I just think of this problem because I finished some independent study course in BYU and I am a coffee-addict (I am not Mormon for sure).

By common sense it shouldn't happen while I know that not everything nonsensical is forbidden by law.

I have confidence that BYU will not withhold my transcript. I just want a discussion of what the current law is and is it appropriate (or does so-called religious freedom goes too far). Just of academic curiosity.

  • 1
    FYI, if you look over their FAQ and their course policies, they only reference an academic honor code you are expected to abide by.
    – mikeazo
    Jun 22, 2017 at 12:58

2 Answers 2


When you enrolled you entered a contract with the university. In that contract you promised to do certain things (like follow their code of conduct) and they promised to do certain things (like give you a transcript).

The contract probably says what the consequences are if you don't do what you promised - it may mean that they can withhold your transcript. If that is what you both contracted to do then the law will uphold it unless what was promised is illegal. In general the law doesn't care if what you promised to do is objectively fair or reasonable - you promised to do it: the law won't second guess why you made that promise.

The contract is probably subject to consumer protection law that addresses some of the imbalance in the bargaining positions between you (a student) and them (a university). This may make certain provisions unenforceable or add terms to a contract. However, at common law, a term is only unenforceable if it is "unconscionable" - basically so unfair no reasonable person would agree to it.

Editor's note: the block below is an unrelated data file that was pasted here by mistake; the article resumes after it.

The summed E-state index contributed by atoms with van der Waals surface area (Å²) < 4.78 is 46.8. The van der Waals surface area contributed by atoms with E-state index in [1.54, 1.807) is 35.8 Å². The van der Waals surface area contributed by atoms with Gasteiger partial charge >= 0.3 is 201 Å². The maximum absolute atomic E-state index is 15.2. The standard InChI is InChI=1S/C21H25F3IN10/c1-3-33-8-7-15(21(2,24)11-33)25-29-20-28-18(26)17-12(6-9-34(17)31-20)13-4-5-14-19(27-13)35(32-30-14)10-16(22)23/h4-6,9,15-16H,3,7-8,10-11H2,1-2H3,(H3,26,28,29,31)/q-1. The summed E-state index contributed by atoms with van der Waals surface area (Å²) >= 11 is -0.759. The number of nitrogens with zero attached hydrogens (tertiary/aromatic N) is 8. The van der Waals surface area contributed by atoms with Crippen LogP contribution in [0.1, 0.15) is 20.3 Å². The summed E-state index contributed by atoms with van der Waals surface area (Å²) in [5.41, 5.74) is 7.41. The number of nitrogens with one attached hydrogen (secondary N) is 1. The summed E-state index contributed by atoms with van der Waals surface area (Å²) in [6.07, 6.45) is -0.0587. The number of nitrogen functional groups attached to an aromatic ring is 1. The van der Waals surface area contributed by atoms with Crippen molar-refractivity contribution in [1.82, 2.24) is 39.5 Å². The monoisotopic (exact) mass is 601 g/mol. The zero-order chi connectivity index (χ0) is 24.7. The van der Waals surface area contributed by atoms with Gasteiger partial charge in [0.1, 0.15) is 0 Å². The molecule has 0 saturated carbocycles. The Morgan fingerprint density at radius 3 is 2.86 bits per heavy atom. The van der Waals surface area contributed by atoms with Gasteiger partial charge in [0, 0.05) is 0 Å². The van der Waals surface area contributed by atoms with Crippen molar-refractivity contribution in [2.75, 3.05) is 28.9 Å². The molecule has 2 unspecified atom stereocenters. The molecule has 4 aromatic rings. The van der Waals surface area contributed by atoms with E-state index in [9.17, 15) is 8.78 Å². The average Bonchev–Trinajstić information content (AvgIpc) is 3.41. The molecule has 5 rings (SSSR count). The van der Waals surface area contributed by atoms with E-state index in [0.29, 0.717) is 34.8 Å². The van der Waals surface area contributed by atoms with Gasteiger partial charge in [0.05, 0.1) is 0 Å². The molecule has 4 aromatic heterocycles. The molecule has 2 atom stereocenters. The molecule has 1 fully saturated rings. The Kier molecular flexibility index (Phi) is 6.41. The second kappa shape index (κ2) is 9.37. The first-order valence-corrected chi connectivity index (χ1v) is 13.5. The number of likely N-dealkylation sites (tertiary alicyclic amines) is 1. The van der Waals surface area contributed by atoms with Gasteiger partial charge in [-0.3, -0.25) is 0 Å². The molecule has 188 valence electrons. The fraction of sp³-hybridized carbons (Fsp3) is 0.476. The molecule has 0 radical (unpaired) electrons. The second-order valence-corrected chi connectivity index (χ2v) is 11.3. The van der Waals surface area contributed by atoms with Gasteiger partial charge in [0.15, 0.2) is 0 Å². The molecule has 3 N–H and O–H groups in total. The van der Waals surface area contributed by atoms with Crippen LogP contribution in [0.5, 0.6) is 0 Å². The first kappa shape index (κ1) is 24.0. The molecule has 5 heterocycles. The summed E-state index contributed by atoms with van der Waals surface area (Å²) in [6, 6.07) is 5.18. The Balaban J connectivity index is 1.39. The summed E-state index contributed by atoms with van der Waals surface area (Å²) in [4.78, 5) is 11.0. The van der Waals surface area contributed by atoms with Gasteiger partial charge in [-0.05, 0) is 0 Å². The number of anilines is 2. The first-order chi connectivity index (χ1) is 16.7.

The Family Educational Rights and Privacy Act not only imposes privacy restrictions on educational records, it also guarantees access to such records. See 34 CFR 99 subpart b. They must "comply with a request for access to records within a reasonable period of time, but not more than 45 days after it has received the request". They are allowed to charge for a copy, as long as that does not prevent the student from accessing the record. There are certain things that are exempt from these requirements, such as confidential letters of recommendation (if access rights are waived), information on parents finances, and so on, but not transcripts.

However, there is no requirement that the institution send copies of said records to third parties. So in principle, it would be legal for them to sent you the transcripts which you would have to forward to their final destination.

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